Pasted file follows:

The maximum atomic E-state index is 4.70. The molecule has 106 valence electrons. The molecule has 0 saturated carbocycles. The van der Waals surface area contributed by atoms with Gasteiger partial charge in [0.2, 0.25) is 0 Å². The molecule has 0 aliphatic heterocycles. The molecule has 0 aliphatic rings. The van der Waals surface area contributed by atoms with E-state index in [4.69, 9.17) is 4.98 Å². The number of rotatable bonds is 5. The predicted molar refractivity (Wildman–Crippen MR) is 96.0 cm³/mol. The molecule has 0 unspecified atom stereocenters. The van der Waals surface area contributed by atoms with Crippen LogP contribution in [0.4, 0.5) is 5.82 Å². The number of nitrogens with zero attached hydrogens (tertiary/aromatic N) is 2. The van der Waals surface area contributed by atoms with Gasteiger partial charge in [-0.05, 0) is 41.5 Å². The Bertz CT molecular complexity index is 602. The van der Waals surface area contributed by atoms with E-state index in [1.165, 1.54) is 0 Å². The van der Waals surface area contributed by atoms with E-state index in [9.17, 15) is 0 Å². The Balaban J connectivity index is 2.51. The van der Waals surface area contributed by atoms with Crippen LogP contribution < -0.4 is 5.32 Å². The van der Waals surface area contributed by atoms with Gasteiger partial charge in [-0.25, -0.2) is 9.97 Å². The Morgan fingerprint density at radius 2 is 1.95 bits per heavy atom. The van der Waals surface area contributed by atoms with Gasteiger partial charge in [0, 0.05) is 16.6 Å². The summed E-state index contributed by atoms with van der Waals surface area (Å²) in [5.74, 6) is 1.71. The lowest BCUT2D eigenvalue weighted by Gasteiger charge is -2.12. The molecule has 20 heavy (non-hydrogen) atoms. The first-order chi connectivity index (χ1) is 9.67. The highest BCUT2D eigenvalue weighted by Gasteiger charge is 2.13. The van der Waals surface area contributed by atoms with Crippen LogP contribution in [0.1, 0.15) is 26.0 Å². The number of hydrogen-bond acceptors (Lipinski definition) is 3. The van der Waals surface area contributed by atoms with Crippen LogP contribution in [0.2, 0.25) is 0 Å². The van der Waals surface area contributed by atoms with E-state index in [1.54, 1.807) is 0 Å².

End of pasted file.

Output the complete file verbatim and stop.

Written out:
The maximum atomic E-state index is 4.70. The molecule has 106 valence electrons. The molecule has 0 saturated carbocycles. The van der Waals surface area contributed by atoms with Gasteiger partial charge in [0.2, 0.25) is 0 Å². The molecule has 0 aliphatic heterocycles. The molecule has 0 aliphatic rings. The van der Waals surface area contributed by atoms with E-state index in [4.69, 9.17) is 4.98 Å². The number of rotatable bonds is 5. The predicted molar refractivity (Wildman–Crippen MR) is 96.0 cm³/mol. The molecule has 0 unspecified atom stereocenters. The van der Waals surface area contributed by atoms with Crippen LogP contribution in [0.4, 0.5) is 5.82 Å². The number of nitrogens with zero attached hydrogens (tertiary/aromatic N) is 2. The van der Waals surface area contributed by atoms with Gasteiger partial charge in [-0.05, 0) is 41.5 Å². The Bertz CT molecular complexity index is 602. The van der Waals surface area contributed by atoms with E-state index in [1.165, 1.54) is 0 Å². The van der Waals surface area contributed by atoms with E-state index in [9.17, 15) is 0 Å². The Balaban J connectivity index is 2.51. The van der Waals surface area contributed by atoms with Crippen LogP contribution < -0.4 is 5.32 Å². The van der Waals surface area contributed by atoms with Gasteiger partial charge in [-0.25, -0.2) is 9.97 Å². The Morgan fingerprint density at radius 2 is 1.95 bits per heavy atom. The van der Waals surface area contributed by atoms with Gasteiger partial charge in [0, 0.05) is 16.6 Å². The summed E-state index contributed by atoms with van der Waals surface area (Å²) in [5.74, 6) is 1.71. The lowest BCUT2D eigenvalue weighted by Gasteiger charge is -2.12. The molecule has 20 heavy (non-hydrogen) atoms. The first-order chi connectivity index (χ1) is 9.67. The highest BCUT2D eigenvalue weighted by Gasteiger charge is 2.13. The van der Waals surface area contributed by atoms with Crippen LogP contribution in [0.1, 0.15) is 26.0 Å². The number of hydrogen-bond acceptors (Lipinski definition) is 3. The van der Waals surface area contributed by atoms with Crippen LogP contribution in [0.2, 0.25) is 0 Å². The van der Waals surface area contributed by atoms with E-state index in [1.54, 1.807) is 0 Å².